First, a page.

Step aside San Francisco, New York and Boston. The next potential hub of digital health innovation may be in Israel.
And it comes as no surprise to people from there.
“We’ve been called ‘startup nation’ so many times and in so many different industries,” said recent Israeli expat Idan Eidlman, vice president at New York City-based private equity firm Kain Capital. “Food tech, agricultural tech, climate tech and a lot more.”
Now it’s digital health’s turn to benefit from the culture of Silicon Wadi, a nickname for the country’s tech region in Tel Aviv. U.S. health systems and venture capitalists are partnering with Israeli startups and health systems to invest in and launch digital health companies. In turn, Israeli companies are making inroads in the U.S.
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“The combination of the government and private sector efforts around innovation and venture has been really robust there,” said Daryl Tol, head of health assurance ecosystem at General Catalyst. “And I think what that’s done is just brought to life the intellect of the country. The people there are thinking about ways to solve problems.”
On Wednesday, General Catalyst added the Tel Aviv-based health system Sheba Medical Center to its network of 16 hospitals and health systems.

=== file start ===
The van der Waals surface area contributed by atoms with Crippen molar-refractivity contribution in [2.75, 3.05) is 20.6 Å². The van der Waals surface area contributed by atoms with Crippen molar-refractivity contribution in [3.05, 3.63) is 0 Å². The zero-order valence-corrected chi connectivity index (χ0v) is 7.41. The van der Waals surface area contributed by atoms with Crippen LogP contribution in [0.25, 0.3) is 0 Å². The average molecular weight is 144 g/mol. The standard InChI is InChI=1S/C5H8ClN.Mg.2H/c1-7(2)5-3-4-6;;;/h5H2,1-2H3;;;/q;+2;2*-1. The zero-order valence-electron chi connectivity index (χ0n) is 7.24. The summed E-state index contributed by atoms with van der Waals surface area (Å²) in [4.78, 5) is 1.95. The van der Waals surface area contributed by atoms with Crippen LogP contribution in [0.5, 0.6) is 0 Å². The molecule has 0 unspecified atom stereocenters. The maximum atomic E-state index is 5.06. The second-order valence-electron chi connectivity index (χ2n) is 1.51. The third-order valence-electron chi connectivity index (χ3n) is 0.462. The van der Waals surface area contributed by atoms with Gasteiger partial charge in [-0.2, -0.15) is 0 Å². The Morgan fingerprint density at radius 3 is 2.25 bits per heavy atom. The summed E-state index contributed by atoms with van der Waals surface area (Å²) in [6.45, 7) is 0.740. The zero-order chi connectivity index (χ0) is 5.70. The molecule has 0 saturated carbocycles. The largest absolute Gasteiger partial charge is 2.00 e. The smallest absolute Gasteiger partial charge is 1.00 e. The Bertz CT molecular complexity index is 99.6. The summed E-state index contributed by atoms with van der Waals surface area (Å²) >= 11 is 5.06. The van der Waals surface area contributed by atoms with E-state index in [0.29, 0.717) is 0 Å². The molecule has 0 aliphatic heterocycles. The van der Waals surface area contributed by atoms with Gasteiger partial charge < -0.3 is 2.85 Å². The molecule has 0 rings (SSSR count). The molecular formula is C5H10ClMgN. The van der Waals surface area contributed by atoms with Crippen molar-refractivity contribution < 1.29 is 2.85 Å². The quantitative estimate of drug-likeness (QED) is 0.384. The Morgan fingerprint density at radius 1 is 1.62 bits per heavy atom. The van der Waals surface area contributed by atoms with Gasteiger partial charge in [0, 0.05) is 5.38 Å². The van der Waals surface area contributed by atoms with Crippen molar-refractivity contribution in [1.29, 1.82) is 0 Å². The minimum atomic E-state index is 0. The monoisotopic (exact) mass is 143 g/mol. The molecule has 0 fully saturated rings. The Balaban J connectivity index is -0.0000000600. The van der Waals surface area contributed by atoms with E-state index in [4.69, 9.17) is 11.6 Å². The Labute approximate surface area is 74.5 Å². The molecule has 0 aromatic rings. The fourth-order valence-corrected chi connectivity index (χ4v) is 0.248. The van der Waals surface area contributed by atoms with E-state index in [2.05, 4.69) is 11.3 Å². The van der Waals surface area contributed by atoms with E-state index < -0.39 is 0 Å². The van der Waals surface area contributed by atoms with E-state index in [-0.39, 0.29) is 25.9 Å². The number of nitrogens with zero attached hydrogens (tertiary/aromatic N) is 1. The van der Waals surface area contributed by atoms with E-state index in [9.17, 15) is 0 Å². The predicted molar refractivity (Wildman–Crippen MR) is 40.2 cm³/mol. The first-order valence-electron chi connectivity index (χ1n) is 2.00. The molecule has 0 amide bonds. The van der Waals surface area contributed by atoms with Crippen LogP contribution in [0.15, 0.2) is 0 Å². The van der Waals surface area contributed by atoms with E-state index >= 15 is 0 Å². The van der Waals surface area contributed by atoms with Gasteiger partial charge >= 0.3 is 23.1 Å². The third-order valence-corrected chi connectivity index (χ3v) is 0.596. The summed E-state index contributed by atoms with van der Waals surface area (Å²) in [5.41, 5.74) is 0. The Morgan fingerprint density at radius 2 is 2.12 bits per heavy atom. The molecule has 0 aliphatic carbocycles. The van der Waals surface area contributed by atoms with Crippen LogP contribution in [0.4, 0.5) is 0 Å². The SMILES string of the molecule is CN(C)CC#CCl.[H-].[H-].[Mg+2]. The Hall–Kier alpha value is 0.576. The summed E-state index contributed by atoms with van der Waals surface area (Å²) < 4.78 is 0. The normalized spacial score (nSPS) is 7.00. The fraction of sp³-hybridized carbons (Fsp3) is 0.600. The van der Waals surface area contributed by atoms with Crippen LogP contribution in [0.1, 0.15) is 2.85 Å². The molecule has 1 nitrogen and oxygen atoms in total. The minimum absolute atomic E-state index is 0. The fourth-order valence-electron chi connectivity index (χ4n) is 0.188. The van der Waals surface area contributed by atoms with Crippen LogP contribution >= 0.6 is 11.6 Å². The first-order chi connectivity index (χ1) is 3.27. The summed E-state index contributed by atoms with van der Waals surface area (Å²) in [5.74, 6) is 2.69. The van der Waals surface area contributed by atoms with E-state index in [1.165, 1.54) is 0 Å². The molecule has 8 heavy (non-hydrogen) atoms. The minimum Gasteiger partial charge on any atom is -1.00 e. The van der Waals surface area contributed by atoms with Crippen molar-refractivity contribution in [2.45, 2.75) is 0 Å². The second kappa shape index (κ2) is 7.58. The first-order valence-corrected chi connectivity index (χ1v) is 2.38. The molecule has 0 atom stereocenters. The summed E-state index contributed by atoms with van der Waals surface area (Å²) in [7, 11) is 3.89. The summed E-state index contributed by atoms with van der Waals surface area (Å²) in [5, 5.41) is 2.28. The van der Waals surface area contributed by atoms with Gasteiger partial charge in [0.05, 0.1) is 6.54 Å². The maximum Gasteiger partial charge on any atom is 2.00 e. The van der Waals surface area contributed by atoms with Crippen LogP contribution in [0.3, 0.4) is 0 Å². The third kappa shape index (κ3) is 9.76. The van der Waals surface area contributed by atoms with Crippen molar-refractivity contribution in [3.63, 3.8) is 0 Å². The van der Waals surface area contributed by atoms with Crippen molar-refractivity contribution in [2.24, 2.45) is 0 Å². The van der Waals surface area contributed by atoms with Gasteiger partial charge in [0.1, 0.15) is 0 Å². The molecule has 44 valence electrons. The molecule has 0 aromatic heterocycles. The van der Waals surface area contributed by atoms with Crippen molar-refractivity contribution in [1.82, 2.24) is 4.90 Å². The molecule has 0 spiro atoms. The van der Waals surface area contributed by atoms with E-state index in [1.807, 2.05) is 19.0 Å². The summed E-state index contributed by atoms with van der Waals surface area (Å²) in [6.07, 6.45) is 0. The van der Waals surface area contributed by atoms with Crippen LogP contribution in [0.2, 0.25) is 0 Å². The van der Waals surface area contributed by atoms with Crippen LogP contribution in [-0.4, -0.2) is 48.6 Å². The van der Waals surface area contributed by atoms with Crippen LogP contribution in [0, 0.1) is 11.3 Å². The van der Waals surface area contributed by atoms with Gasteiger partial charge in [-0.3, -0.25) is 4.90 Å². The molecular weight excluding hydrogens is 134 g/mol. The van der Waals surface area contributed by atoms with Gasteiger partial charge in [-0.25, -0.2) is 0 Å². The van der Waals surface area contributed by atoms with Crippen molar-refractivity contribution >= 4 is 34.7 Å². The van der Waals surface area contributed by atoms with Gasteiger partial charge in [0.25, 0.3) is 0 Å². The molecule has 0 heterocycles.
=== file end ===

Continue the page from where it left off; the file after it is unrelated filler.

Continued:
In terms of both transaction volume and total number of deals, Israeli companies ranked fifth in digital health venture capital funding last year, according to Modern Healthcare data. In the last few years, health systems such as Mayo Clinic, Hartford Healthcare and Jefferson Health have formed relationships with Israeli health systems and investors.
Rochester, Minnesota-based Mayo aligned with Sheba in June 2022 when the two organizations agreed to share data from startups at Sheba’s innovation center and Mayo’s Platform Accelerate program. Dr. Eyal Zimlichman, chief transformation officer and chief innovation officer at Sheba, said organizations are looking to Israel as a pipeline for innovation.
“Digital health companies coming out of Israel will lead the transformation of this industry, much like we’ve seen other industries transform over the last 20 years,” Zimlichman said. “Israel has been leading many of these digital transformation efforts in other industries and digital health is next in line.”
Israeli digital health companies such as artificial intelligence firm Aidoc and data analytics company MDClone have reaped the benefits of this interest, scoring significant funding rounds from U.S.-based investors last year.
But while some Israeli digital health companies are making their mark in the U.S., others have struggled to adapt to the complex regulatory environment and slow sales cycles.
“An Israeli company that wants to make it in the U.S. needs to have the right evidence from the right people and the right institutions, which are well-known and connected,” said Neta Gruber, director of international health tech at the government agency office Israel Innovation Authority. “And before doing that, it’s hard to proceed and it’s hard to penetrate and convince those institutions to give you a chance.”
Israeli culture breeds innovation